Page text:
Aug 022013

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Q: My child can sound out words, but she has to sound them out every single time even though she’s just read the word. She has some reversals of b’s and d’s too. Do you think she is showing signs of dyslexia?


What you describe could very well be a milder case of dyslexia.  Dyslexia varies in degree. There are also a number of signs of dyslexia.

We also have to be aware that there are learning difficulties that can cause signs of dyslexia, but they aren’t really the clinically diagnosable form of dyslexia.

Signs of Dyslexia : The Diagnosable, Neurological Learning Disability

True, diagnosable dyslexia it is mainly characterized by a lack of phonemic awareness. That is a difficulty with the ability to hear or segment individual sounds within a word. For example, the word “cat” has three phonemes in it– the sound of hard c, the sound of short a, and the sound of t.

The specific learning disability diagnosed as dyslexia also includes a deficit in short-term working memory. There are also other issues with vision and perception that appear like they may be dyslexia. However, those conditions require treatment of a very different type, so you don’t want to assume your child has true dyslexia without an evaluation.

You’ll want to reference our page providing information about the Symptoms of Dyslexia to become more aware of signs of dyslexia, what dyslexia is, and what it is not.

Other Reading Disabilities that May Not Signal Signs of Dyslexia

Whatever your child’s issue may be, children often have random reversals in their writing. However, a child usually outgrows the tendency by time he’s 7. If your child is older than 7 and still has reversals, he may have some visual perception difficulties. These often accompany true dyslexia, but the conditions aren’t quite the same thing. Visual perception difficulties are not the same thing as the neurological dyslexia because visual perception deficits are treated in a different way.

Again, check out the information about the Symptoms of Dyslexia to find out if your child’s problems are significant enough that you should seek help.  Should you “wait” for your child to “outgrow” his problems? DEFINITELY NOT! The Symptoms of Dyslexia page also discusses advice about seeking help too.

Signs of Dyslexia and Early Intervention

Early intervention is key to keeping your child on grade level across all subjects. Your child will fall further behind in ALL subject areas if he still can’t read past the third grade and isn’t given assistive technology to learn. 

A lack of reading help can set your child up for years of educational struggling and lower his self-esteem. Kids often start feeling “dumb” because they have difficulty with reading. It also affects your child’s access to the curriculum in all subjects. If your child doesn’t receive help, he will experience frustration with academics. He may learn to hate schooling. He may even develop a “couldn’t care LESS” attitude towards schoolwork. Many kids develop anxiety about learning.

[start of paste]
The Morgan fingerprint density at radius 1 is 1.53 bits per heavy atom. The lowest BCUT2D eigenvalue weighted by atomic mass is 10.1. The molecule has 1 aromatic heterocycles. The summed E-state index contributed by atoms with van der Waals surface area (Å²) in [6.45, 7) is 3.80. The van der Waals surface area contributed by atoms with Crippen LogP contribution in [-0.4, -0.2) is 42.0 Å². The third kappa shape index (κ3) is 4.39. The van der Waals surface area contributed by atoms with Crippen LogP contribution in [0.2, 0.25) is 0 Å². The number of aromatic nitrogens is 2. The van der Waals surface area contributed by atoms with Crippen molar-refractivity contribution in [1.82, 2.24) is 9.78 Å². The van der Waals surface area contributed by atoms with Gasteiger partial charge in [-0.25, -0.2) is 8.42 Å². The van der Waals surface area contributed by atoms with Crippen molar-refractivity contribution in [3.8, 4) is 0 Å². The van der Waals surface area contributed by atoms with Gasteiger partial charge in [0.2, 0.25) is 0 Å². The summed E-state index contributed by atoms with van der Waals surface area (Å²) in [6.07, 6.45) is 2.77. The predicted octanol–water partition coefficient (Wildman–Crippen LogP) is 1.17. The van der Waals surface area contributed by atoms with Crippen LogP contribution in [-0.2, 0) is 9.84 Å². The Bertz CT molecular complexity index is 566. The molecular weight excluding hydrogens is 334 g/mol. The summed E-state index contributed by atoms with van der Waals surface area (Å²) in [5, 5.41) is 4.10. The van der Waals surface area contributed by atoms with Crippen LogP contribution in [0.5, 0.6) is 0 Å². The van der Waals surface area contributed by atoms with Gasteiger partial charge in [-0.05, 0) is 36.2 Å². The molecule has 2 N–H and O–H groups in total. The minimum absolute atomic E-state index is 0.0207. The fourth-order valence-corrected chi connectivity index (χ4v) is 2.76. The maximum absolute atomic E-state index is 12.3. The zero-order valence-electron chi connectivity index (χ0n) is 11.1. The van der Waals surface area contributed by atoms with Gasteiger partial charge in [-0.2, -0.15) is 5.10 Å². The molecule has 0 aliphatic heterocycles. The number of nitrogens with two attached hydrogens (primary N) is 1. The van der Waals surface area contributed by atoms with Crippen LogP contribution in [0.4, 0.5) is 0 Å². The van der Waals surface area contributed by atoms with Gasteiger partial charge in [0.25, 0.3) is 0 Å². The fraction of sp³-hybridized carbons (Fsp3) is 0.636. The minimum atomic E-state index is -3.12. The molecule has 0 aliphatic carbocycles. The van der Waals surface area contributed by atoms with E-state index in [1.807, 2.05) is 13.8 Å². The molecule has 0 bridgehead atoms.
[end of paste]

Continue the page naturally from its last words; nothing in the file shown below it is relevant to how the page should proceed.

Signs of Dyslexia – Where Do You Begin?

While NOT MEDICAL OR PROFESSIONAL advice, there are some simple things you can do when your child is showing signs of dyslexia. You’ll want to decide which direction you want to pursue in first. 

Why do I say you need to decide what to pursue first? Because symptoms can be caused by a wide variety of conditions. You MUST identify the RIGHT cause of your child’s signs of dyslexia in order to get the RIGHT treatment. Your child may need colored glasses, vision therapy, visual-perception training, phonemic awareness instruction, etc. OR.. He may even need more than one type of help!

As an example, my son had problems with reversals and his eyes hurting when he read. It turned out he needed vision therapy and visual-perception training. He also had the neurological lack of phonemic awareness and some attention deficits. Therefore, he had to have specialized reading instruction. Addressing ALL of those areas was required to get him reading on grade level.

SO, you’ll need to pursue all probable or possible problems through testing. Then you will need to get solutions for the specific problems your child has. You will find additional information about steps you can take to help figure out the root cause of your child’s reading problems on our page with additional information about true dyslexia.  You’ll find three basic steps to take on the second half of the page.

Where to Get Testing When Your Child Shows Signs of Dyslexia

Take steps to obtain a complete neuropsychological evaluation. Continue pursuing solutions for your child’s reading difficulties in each area that appears to be a problem. Keep in mind children often have multiple issues. Therefore, finding one problem may not be the complete solution to your child’s reading struggles.

A great place to ask questions about where to find a good evaluator is through the Council of Parent Advocates and Attorneys. Locate an advocate or attorney in your area. Then contact them. Ask for the name of a highly qualified independent evaluator near you. Most of the time they can refer you to one or more neuropsychologists who will provide a comprehensive evaluation for your child. The evaluator will evaluate the signs of dyslexia you see and pinpoint the causes of your child’s difficulties.

Hope the info helps !!
Best Wishes

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